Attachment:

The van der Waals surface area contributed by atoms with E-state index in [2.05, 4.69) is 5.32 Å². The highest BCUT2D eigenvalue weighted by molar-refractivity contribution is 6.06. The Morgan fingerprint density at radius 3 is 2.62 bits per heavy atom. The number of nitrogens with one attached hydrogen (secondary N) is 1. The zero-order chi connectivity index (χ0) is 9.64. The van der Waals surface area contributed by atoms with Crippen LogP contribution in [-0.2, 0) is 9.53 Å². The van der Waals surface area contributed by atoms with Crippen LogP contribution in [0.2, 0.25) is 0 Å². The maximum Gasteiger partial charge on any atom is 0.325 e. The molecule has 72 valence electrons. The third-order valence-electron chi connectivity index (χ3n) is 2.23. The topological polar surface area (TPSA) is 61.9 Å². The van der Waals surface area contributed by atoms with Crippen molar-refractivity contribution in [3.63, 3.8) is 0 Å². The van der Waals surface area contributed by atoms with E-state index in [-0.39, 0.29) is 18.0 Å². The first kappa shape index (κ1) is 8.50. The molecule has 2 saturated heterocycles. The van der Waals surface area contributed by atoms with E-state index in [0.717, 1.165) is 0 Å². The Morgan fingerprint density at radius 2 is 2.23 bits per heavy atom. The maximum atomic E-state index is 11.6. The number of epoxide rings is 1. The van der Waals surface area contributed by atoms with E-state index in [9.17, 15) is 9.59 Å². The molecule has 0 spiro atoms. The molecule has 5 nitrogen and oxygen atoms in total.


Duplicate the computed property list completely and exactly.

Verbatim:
The van der Waals surface area contributed by atoms with E-state index in [2.05, 4.69) is 5.32 Å². The highest BCUT2D eigenvalue weighted by molar-refractivity contribution is 6.06. The Morgan fingerprint density at radius 3 is 2.62 bits per heavy atom. The number of nitrogens with one attached hydrogen (secondary N) is 1. The zero-order chi connectivity index (χ0) is 9.64. The van der Waals surface area contributed by atoms with Crippen LogP contribution in [-0.2, 0) is 9.53 Å². The van der Waals surface area contributed by atoms with Crippen LogP contribution in [0.2, 0.25) is 0 Å². The maximum Gasteiger partial charge on any atom is 0.325 e. The molecule has 72 valence electrons. The third-order valence-electron chi connectivity index (χ3n) is 2.23. The topological polar surface area (TPSA) is 61.9 Å². The van der Waals surface area contributed by atoms with Crippen molar-refractivity contribution in [3.63, 3.8) is 0 Å². The van der Waals surface area contributed by atoms with E-state index in [-0.39, 0.29) is 18.0 Å². The first kappa shape index (κ1) is 8.50. The molecule has 2 saturated heterocycles. The van der Waals surface area contributed by atoms with E-state index in [0.717, 1.165) is 0 Å². The Morgan fingerprint density at radius 2 is 2.23 bits per heavy atom. The maximum atomic E-state index is 11.6. The number of epoxide rings is 1. The van der Waals surface area contributed by atoms with E-state index in [9.17, 15) is 9.59 Å². The molecule has 0 spiro atoms. The molecule has 5 nitrogen and oxygen atoms in total.